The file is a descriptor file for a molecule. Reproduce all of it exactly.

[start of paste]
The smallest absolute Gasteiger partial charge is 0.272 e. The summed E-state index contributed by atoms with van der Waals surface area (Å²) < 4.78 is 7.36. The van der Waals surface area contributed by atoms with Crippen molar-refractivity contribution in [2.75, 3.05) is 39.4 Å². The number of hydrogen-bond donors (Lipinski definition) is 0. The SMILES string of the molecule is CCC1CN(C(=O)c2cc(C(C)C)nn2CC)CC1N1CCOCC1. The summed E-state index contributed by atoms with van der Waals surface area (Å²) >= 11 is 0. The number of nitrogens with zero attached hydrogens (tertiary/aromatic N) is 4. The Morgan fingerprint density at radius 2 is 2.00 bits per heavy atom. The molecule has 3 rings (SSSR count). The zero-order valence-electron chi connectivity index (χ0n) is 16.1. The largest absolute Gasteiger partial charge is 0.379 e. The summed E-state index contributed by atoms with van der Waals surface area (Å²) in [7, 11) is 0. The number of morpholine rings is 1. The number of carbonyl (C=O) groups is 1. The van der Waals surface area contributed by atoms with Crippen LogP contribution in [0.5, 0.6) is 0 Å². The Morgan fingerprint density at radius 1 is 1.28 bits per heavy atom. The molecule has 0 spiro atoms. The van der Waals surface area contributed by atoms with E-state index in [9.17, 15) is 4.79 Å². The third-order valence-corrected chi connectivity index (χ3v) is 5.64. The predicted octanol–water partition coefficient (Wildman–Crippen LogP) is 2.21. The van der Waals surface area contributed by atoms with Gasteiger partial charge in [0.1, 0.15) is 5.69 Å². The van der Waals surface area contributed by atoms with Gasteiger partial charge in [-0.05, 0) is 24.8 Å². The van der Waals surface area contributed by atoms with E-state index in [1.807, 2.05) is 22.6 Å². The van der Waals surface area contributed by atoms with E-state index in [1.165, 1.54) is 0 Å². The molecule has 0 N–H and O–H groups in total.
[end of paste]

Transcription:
The smallest absolute Gasteiger partial charge is 0.272 e. The summed E-state index contributed by atoms with van der Waals surface area (Å²) < 4.78 is 7.36. The van der Waals surface area contributed by atoms with Crippen molar-refractivity contribution in [2.75, 3.05) is 39.4 Å². The number of hydrogen-bond donors (Lipinski definition) is 0. The SMILES string of the molecule is CCC1CN(C(=O)c2cc(C(C)C)nn2CC)CC1N1CCOCC1. The summed E-state index contributed by atoms with van der Waals surface area (Å²) >= 11 is 0. The number of nitrogens with zero attached hydrogens (tertiary/aromatic N) is 4. The Morgan fingerprint density at radius 2 is 2.00 bits per heavy atom. The molecule has 3 rings (SSSR count). The zero-order valence-electron chi connectivity index (χ0n) is 16.1. The largest absolute Gasteiger partial charge is 0.379 e. The summed E-state index contributed by atoms with van der Waals surface area (Å²) in [7, 11) is 0. The number of morpholine rings is 1. The number of carbonyl (C=O) groups is 1. The van der Waals surface area contributed by atoms with Crippen LogP contribution in [0.5, 0.6) is 0 Å². The Morgan fingerprint density at radius 1 is 1.28 bits per heavy atom. The molecule has 0 spiro atoms. The van der Waals surface area contributed by atoms with E-state index in [9.17, 15) is 4.79 Å². The third-order valence-corrected chi connectivity index (χ3v) is 5.64. The predicted octanol–water partition coefficient (Wildman–Crippen LogP) is 2.21. The van der Waals surface area contributed by atoms with Gasteiger partial charge in [0.1, 0.15) is 5.69 Å². The van der Waals surface area contributed by atoms with Gasteiger partial charge in [-0.05, 0) is 24.8 Å². The van der Waals surface area contributed by atoms with E-state index in [1.807, 2.05) is 22.6 Å². The van der Waals surface area contributed by atoms with E-state index in [1.165, 1.54) is 0 Å². The molecule has 0 N–H and O–H groups in total.